Locally-Led Developmental Evaluation Advantages and Limitations: The Case of Headlight Consulting Services

By: Endashaw Beshir, Esrael Woldeyesus, Tseday Tilahun, Yitbarek Woldetensay, and Yomif Worku


Development and humanitarian challenges are local in nature; hence, effective humanitarian and development assistance requires an inclusive approach that centers local actors throughout all aspects of the work (USAID, 2022; USAID Learning Lab, 2022). Locally-led development improves the participatory process and enhances local ownership of programs. Locally-led developments need robust monitoring, evaluation, and learning (MEL) systems for managing the complexity, uncertainty, and context-specificity related to locally-led interventions. MEL of locally-led interventions requires a long-term systemic shift from traditional MEL to MEL that is locally led, balancing asymmetries in power and accountability. Of the different evaluation approaches, because of many of its unique features and principles, Developmental Evaluation (DE) is one of the most suitable evaluation approaches to capture learnings in locally-led development and humanitarian interventions. There are locally-led DEs and expat-led DEs. With DE being a more recent evaluation approach, the advantages and limitations of a locally-led DE and expat-led DE have not yet been explored. This blog will describe the rationale, advantages, and limitations of locally-led DE.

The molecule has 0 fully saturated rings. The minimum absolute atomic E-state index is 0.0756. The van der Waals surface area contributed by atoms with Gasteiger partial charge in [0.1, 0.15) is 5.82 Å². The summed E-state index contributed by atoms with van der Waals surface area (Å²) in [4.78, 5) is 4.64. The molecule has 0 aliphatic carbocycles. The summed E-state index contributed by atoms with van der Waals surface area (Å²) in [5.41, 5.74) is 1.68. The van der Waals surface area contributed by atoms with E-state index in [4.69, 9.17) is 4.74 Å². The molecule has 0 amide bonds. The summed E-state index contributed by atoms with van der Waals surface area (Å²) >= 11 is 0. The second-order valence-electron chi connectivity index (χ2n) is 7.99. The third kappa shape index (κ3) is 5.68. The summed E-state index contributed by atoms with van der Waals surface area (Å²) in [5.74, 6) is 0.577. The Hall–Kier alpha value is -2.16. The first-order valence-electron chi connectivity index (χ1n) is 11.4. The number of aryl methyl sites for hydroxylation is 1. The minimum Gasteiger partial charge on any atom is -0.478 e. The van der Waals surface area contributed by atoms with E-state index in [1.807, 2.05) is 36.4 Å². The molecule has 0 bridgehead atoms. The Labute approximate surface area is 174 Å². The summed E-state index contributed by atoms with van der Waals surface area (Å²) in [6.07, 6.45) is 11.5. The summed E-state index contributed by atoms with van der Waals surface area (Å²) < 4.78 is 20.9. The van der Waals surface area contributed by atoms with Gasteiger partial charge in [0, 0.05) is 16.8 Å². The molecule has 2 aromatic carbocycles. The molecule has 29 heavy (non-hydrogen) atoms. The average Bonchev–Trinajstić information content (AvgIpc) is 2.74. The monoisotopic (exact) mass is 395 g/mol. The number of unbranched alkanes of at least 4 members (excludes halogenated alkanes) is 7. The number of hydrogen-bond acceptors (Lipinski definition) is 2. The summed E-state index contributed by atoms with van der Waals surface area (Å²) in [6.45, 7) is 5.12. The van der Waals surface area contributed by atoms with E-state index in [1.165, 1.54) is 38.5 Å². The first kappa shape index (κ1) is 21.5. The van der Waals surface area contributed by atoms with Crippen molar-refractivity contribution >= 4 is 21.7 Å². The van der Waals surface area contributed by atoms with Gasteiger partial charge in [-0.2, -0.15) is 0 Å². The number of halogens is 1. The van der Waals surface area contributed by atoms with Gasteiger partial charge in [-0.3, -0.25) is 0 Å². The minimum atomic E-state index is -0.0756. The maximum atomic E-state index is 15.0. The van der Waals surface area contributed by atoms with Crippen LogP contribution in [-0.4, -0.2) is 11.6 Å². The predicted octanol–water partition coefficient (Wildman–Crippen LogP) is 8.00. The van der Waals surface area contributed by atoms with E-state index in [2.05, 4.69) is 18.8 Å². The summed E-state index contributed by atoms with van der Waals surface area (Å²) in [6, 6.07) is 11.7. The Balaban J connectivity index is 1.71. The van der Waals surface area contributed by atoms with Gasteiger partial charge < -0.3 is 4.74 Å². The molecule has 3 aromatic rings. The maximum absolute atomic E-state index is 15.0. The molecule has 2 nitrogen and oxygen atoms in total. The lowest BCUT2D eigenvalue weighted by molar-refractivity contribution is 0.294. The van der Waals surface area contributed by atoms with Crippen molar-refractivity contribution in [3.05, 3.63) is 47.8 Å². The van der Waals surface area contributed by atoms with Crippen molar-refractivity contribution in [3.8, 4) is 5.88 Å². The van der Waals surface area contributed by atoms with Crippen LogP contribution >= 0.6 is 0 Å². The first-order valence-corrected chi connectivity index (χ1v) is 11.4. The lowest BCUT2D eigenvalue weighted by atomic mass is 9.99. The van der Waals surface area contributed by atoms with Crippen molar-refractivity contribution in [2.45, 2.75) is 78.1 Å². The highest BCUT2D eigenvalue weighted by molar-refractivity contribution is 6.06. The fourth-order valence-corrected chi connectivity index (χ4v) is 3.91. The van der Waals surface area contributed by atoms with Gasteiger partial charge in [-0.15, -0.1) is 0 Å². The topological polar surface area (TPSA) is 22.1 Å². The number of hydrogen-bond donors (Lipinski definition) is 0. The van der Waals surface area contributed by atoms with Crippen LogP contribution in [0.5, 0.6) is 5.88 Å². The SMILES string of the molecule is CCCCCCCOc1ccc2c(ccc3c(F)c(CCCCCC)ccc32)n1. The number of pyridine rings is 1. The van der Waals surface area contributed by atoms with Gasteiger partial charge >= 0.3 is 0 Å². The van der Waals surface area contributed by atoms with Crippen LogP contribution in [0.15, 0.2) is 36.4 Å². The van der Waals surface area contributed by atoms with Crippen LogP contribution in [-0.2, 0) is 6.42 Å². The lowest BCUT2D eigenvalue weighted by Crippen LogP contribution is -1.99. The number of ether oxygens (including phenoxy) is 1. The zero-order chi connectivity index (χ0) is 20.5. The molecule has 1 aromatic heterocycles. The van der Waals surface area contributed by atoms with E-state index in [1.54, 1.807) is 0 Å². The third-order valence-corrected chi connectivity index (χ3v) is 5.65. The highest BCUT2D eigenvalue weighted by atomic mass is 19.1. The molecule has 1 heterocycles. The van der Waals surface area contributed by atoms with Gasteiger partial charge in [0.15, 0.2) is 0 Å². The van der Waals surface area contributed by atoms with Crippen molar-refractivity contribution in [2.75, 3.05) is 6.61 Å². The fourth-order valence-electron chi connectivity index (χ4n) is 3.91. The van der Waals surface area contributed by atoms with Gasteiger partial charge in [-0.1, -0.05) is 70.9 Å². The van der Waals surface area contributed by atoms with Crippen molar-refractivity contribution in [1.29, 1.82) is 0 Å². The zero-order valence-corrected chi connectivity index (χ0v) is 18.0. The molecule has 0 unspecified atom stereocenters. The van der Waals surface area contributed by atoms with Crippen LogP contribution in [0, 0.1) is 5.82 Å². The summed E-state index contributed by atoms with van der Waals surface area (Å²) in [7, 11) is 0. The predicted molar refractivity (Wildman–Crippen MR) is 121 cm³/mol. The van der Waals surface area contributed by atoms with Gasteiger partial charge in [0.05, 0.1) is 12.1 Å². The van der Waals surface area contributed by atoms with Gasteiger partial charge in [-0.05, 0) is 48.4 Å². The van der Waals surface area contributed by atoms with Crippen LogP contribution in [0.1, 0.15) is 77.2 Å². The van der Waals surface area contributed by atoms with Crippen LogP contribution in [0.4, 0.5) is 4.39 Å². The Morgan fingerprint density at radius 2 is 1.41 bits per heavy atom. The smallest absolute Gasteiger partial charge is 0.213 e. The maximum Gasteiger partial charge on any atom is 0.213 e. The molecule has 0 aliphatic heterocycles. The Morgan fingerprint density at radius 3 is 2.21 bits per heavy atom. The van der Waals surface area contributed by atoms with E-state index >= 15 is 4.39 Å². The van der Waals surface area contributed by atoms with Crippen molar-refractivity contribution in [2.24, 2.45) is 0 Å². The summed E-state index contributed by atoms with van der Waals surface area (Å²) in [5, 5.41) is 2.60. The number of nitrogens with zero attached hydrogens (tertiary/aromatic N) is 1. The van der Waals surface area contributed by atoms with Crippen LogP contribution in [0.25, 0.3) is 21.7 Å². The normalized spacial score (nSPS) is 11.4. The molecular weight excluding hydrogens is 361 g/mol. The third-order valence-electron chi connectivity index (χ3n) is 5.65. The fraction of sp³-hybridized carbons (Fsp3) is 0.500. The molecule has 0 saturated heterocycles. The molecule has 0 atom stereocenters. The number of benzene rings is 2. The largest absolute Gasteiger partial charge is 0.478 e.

Advantages of a Locally-Led DE

Locally-led DEs Strengthen Long-Term Capacity Building: Learning by doing is the best way to master skills (Mekonnen, 2020). With strong technical support from the DE Administrator team, locally-led DEs allow the local team to exercise the entire processes of DE implementation, DE acculturation, and facilitating adaptation. With DE being a relatively new evaluation approach, there are not enough DE evaluators in global markets. Having locally-led DEs can overcome the evaluator scarcity by building long-term capacities of local professionals. The capacity building for local teams is not an extra cost compared to hiring expats, as DE is still new globally. Expats also often miss as many of the skills needed to implement a DE as local staff and need capacity building and mentorship too. Even providing capacity building for local DE teams has the extra advantage of contributing to sustainability and benefits from easily contextualizing, adopting, and adapting methods and approaches. For example, the Headlight DE Evaluators in Ethiopia often confirmed that they are learning and building capacity from the DE Admin team because Headlight has an excellent organizational culture that prioritizes this approach. The DE Admin often provides training or arranges working sessions before the local DE team embarks on some DE activities for the first time. However, maximizing the benefit of locally-led DEs in terms of strengthening long-term capacity building needs more resources, time, training, and capacity-building experience from the DE Admin.